Dominique Vivant Denon, who grew up as the future Baron de Non on the family estate at Chalon-sur-Saône, was a versatile, intelligent scholar who managed to achieve what few did during the turbulent years of the French Revolution, to survive and thrive in multiple roles as artist, writer, diplomat, author and archaeologist.
When he was twenty he was sent to Paris to study law, but he showed a preference for art and literature, and in his twenty-third year he produced a very successful comedy, Le bon pére (The Good Father). He became a favourite of King Louis XV, who entrusted him with the collection and arrangement of a cabinet of medals and antique gems for Madame de Pompadour, and subsequently appointed him attaché to the French embassy at St Petersburg. On the accession of Louis XVI Denon was transferred to Sweden, but after a brief interval returned to Paris with the ambassador M de Vergennes, who had been appointed foreign minister. In 1775 Denon was sent on a special mission to Switzerland, and took the opportunity of visiting Voltaire at Ferney. He made a portrait of the philosopher, which was engraved and published on his return to Paris. His next diplomatic appointment was to Naples, where he spent seven years, first as secretary to the embassy and afterwards as chargé d'affaires. He devoted this period to a careful study of the monuments of ancient art, collecting and drawing many specimens. He also perfected the techniques of etching and mezzotinto engraving. The death in 1787 of his patron, de Vergennes, led to his recall, and the rest of his life was given mainly to artistic pursuits. On his return to Paris he was admitted as a member of the Académie Royale de Peinture et de Sculpture.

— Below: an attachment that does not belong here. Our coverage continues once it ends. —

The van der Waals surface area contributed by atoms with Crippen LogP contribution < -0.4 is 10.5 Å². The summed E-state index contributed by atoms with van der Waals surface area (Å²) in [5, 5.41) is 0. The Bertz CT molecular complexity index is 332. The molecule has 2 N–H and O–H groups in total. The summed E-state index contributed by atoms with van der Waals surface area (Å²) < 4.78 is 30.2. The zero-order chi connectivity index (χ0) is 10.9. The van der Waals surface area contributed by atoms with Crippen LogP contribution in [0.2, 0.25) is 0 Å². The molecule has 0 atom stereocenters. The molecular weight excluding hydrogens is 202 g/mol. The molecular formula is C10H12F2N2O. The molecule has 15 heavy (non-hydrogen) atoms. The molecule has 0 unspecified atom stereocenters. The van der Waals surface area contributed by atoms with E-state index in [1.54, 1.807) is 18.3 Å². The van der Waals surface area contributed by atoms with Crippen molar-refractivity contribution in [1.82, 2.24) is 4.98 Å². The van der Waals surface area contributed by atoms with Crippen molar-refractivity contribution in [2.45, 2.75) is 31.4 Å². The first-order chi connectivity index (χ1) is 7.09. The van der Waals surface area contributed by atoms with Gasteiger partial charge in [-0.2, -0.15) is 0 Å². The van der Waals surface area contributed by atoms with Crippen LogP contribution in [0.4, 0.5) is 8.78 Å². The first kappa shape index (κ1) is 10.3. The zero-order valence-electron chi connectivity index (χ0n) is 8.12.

After the revolution he travelled widely in Egypt studying the archaeology of the region, following Napoleon’s Egyptian campaign of 1798–1801; his two-volume Voyage dans la basse et la haute Egypte (Journey in Lower and Upper Egypt) of 1802 is considered one of the foundations of modern Egyptology. In 1803 he was appointed by Napoleon as the first official director of the Louvre Museum in Paris, and is commemorated in the Denon Wing of the modern museum.
Denon never married or had children, but had a long-lasting and intimate relationship with the Venetian courtesan Isabella Teotochi Albrizzi (1760–1836), with whom he spent time when in Venice and conducted a regular correspondence when they were apart. In 1777 his novella, Point de lendemain (No Tomorrow), was published anonymously; a tale of an illicit one-night affair, it almost certainly includes autobiographical elements.